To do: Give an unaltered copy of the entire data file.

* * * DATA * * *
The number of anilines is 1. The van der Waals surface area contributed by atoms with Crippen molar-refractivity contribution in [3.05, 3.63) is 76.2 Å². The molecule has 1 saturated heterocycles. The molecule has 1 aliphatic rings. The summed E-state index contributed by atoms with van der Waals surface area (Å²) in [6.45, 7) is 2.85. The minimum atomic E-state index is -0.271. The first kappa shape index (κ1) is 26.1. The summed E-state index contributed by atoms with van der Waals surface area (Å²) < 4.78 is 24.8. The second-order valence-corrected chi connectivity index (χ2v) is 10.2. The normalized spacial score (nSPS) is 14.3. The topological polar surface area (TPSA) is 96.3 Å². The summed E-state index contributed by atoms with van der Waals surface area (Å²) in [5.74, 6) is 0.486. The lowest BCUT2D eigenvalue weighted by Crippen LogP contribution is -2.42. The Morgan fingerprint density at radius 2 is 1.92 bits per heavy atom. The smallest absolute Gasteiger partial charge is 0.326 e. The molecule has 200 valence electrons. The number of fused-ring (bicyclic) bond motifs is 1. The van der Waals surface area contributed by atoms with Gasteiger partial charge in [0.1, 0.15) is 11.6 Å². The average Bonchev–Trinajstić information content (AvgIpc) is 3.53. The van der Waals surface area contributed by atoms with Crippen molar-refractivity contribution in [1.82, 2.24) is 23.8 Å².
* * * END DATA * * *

The number of anilines is 1. The van der Waals surface area contributed by atoms with Crippen molar-refractivity contribution in [3.05, 3.63) is 76.2 Å². The molecule has 1 saturated heterocycles. The molecule has 1 aliphatic rings. The summed E-state index contributed by atoms with van der Waals surface area (Å²) in [6.45, 7) is 2.85. The minimum atomic E-state index is -0.271. The first kappa shape index (κ1) is 26.1. The summed E-state index contributed by atoms with van der Waals surface area (Å²) < 4.78 is 24.8. The second-order valence-corrected chi connectivity index (χ2v) is 10.2. The normalized spacial score (nSPS) is 14.3. The topological polar surface area (TPSA) is 96.3 Å². The summed E-state index contributed by atoms with van der Waals surface area (Å²) in [5.74, 6) is 0.486. The lowest BCUT2D eigenvalue weighted by Crippen LogP contribution is -2.42. The Morgan fingerprint density at radius 2 is 1.92 bits per heavy atom. The smallest absolute Gasteiger partial charge is 0.326 e. The molecule has 200 valence electrons. The number of fused-ring (bicyclic) bond motifs is 1. The van der Waals surface area contributed by atoms with Gasteiger partial charge in [0.1, 0.15) is 11.6 Å². The average Bonchev–Trinajstić information content (AvgIpc) is 3.53. The van der Waals surface area contributed by atoms with Crippen molar-refractivity contribution in [1.82, 2.24) is 23.8 Å².